Tribal Government & News

General Council receives Natural Resources briefing

Natural Resources Department Manager Michael Wilson makes a presentation to the general membership at the Monarch Hotel & Convention Center on Sunday, Feb. 3.

By Dean Rhodes

Smoke Signals editor

CLACKAMAS -- Approximately 50 Tribal members listened to Natural Resources Department Manager Michael Wilson brief General Council on management of Tribal lands during the Sunday, Feb. 3, meeting held at the Monarch Hotel & Convention Center.

Wilson discussed several Natural Resources efforts, such as growing Native plants in a nursery at the Natural Resources offices for restoration projects, harvesting older than industry standard timber and the fire program.

“I enjoy working in natural resources,” Wilson said. “I enjoy working for the Natural Resources Department for the Tribe. We have just an outstanding, great group there. … We have a lot of really, really dedicated people and a lot of diversity in professions and perspectives, and that plays out really well in taking care of your lands.”

Natural Resources is responsible for managing 12,789 acres of forestland, growing larger than industry-standard timber.

“We’re growing trees on the Reservation that are quite old,” Wilson said. “Our age when we’re harvesting trees is primarily around 70. A lot of them are older than that. This works well for us. We’re growing habitat and there is not as much impact on the land.”

Wilson said Grand Ronde is bucking an industry trend toward smaller logs for smaller sawmills, but that staff has done a good job finding specialty markets for larger logs. Most of the logs go to Hull Oakes Mill in Bellfountain.

Tribal Reservation logs have been used to build a Bass Pro Shop in Memphis, Tenn., as well as the new Long Timber Brewery in Monroe north of Eugene.

“This beam is going to go out to somebody who really wants and appreciates that wood and the story that is being exposed in the grain of this tree that’s been on our Reservation,” Wilson said while showing a video of a large log being planed at Hull Oakes. “It’s very, very tough for any in the forest industry now where they’re growing trees that are about 40 years old or such, they can’t grow that. We’ve looked for the specialty market where we can continue our management and continue our style and our philosophy that the Tribal membership wants to see on our Reservation, but also get a good value for them.”

The Natural Resources Department’s Fire Program clears logging sites after harvesting by piling slash and burning the debris instead of using pesticides. That allows for tree planting to occur afterward.

Wilson said the Tribe keeps that program in-house and does not have to contract out for the service.

“It’s always great to have the membership taking care of their own land when we can,” Wilson said.

Wilson fielded nine comments and questions from Tribal members following his presentation.

In response to questions, Wilson said the Tribe primarily plants Douglas fir, western hemlock and red cedar on the Reservation and that the surplus salmon distributed to the membership originates in fish hatcheries and not fish farms.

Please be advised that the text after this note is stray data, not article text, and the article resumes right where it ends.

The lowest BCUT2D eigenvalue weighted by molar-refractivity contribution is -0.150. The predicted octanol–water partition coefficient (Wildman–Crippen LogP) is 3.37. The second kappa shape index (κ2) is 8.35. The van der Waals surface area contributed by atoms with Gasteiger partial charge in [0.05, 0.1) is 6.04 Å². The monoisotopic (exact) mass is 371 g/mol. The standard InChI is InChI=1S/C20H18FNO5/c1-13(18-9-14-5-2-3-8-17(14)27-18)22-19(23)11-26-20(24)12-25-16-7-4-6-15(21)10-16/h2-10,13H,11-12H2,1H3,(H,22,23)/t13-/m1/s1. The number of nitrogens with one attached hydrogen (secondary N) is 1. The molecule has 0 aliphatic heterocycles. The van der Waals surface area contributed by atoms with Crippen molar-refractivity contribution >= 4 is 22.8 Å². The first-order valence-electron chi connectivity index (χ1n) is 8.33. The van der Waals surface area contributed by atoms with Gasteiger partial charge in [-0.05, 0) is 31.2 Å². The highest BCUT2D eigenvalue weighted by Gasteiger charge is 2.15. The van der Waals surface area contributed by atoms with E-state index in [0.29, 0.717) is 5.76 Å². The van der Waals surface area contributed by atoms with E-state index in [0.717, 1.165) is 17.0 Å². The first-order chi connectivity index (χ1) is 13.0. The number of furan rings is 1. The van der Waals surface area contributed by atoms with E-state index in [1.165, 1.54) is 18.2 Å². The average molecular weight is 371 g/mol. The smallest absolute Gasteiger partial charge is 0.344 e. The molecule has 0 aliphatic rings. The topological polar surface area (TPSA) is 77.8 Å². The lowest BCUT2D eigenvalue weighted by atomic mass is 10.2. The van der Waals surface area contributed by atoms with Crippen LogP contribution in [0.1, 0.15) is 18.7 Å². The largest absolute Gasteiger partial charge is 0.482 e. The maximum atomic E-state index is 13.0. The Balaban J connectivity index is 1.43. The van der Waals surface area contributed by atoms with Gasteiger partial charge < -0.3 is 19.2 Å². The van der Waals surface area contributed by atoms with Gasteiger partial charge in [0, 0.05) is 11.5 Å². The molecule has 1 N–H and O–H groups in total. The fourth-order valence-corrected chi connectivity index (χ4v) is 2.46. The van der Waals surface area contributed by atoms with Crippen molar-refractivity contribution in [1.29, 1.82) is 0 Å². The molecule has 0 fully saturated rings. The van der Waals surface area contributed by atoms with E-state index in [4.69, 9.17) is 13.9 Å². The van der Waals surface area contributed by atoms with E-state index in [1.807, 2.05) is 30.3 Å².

Before the meeting, about 35 Tribal members attended a 10 a.m. Coffee & Conversation with Dr. Stephen Dow Beckham, who repeated his historical presentation regarding the Willamette Falls fishery that was given in Grand Ronde in early December.

Beckham said his research has established that Willamette Falls was the “exclusive fishery of the antecedent Tribes of Grand Ronde and no other Tribes.”

His 160-page report can be found

Tribal Council Chairwoman Cheryle A. Kennedy said that research by such a renowned Oregon historian as Beckham only goes to prove that the oral histories handed down by Tribal ancestors is “probably 100 percent true.”

Following the presentation, Tribal Council Secretary Jon A. George presented Beckham with a salmon-themed necklace.

Tribal Council also honored Tribal member Bryan Mercier, who was recently named as the regional director for the Bureau of Indian Affairs office in Portland, succeeding Stanley Speaks who retired in 2018. Mercier received a Tribal Pendleton blanket.

Michelle Anderson, Tracy Moreland and Kaalogi Mercier won the $100 door prizes and Keekoa Mercier, Francine Peterson, Joyce Ham, Lisa Archuleta and Perri McDaniel won the $50 door prizes.

The next General Council meeting will be held at 11 a.m. Sunday, March 3, in the Tribal Community Center in Grand Ronde.

Jon A. George, Tribal Elder Greg Archuleta, Cultural Resources Specialist Chris Bailey, Cultural Resources Manager David Harrelson, Tribal member Eric Bernando, and Tribal Council members Lisa Leno and Kathleen George performed the cultural drumming and singing to open the meeting.

Natural Resources staff members Fish & Wildlife Program Manager Kelly Dirksen and Biologist Brandon Weems also distributed fish to Tribal members who attended the meeting.

Following lunch, the first of three Community Input meetings was held to solicit Tribal member input on possible advisory votes to be held during the September Tribal Council election. About 25 Tribal members participated in the discussion.

The other two Community Input meetings will be held following the March 3 General Council meeting in Grand Ronde and after the April 7 General Council meeting in Eugene.

The entire meeting can be viewed by visiting the Tribal website at and click on the News tab and then Video.